ABUSED AGENTS: ACUTE EFFECTS, WITHDRAWAL, AND TREATMENT


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Abstract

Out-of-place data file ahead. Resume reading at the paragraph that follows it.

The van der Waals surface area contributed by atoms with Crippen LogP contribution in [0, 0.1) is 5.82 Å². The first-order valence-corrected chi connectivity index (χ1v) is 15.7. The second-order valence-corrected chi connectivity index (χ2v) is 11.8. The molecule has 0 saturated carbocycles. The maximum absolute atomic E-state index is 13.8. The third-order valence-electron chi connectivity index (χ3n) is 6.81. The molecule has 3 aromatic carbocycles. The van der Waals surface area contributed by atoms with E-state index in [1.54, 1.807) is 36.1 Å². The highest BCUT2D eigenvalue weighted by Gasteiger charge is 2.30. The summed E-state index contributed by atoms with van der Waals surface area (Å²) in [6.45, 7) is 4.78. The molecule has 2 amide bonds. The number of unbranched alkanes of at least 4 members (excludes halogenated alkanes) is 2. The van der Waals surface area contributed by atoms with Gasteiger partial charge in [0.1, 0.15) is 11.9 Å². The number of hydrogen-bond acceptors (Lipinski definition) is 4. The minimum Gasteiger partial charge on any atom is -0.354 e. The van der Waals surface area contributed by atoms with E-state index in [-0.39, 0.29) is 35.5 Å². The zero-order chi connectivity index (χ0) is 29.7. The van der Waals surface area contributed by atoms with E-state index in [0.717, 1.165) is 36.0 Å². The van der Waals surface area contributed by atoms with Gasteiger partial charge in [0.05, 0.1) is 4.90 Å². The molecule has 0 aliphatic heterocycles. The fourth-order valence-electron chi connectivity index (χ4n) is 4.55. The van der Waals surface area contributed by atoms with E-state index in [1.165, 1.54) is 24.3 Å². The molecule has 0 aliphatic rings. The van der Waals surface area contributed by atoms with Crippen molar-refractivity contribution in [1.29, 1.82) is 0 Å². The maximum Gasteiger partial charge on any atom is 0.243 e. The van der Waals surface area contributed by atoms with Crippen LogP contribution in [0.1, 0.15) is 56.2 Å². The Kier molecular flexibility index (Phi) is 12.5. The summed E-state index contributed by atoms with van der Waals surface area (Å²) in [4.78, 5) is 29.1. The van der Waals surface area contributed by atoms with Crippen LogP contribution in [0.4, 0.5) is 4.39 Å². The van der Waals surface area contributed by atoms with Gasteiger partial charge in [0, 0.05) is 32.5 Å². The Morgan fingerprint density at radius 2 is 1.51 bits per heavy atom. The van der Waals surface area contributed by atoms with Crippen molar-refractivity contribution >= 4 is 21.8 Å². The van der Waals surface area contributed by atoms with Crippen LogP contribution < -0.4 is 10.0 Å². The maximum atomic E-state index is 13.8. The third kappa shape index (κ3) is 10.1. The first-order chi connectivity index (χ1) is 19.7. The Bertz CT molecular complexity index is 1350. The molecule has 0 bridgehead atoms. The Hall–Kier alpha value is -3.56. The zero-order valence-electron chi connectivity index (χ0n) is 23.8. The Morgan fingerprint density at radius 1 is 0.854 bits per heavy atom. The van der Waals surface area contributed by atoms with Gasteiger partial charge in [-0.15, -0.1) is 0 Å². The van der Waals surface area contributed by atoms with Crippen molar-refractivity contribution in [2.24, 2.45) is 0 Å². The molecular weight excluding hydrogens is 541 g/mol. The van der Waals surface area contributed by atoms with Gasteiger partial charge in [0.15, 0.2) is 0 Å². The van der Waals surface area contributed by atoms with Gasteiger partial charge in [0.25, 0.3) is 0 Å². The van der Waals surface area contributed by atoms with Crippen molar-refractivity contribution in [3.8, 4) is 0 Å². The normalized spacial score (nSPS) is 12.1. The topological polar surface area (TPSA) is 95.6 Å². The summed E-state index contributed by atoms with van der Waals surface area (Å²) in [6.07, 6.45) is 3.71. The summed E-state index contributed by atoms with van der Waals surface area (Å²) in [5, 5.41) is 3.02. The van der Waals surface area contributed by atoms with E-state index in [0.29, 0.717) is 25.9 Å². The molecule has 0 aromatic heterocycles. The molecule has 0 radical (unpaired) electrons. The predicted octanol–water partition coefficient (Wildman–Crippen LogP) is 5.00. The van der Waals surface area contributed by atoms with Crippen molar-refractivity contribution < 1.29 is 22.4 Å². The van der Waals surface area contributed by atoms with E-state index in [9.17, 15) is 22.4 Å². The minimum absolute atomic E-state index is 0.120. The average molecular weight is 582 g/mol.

Although drugs with dependence liability share common pharmacologic effects, particularly involving dopaminergic neurotransmission in the mesolimbic "reward circuit," they produce very different symptoms and signs of intoxication and withdrawal. For example, opioid overdose produces the triad of coma, miosis, and respiratory depression; opioid withdrawal produces flulike symptoms that are seldom life threatening. By contrast, sedatives and ethanol not only cause fatal respiratory depression in overdose but also produce withdrawal symptoms and signs, including seizures and delirium tremens, which can be life threatening. Methamphetamine, cocaine, and other psychostimulants in overdose cause delirium, hypertensive crisis, seizures, metabolic acidosis, and malignant hyperthermia; withdrawal symptoms, however, consist of hunger, fatigue, and depression. Other recreational drugs, including marijuana, hallucinogens, inhalants, phencyclidine, anticholinergics, and tobacco, produce their own constellation of symptoms and signs.

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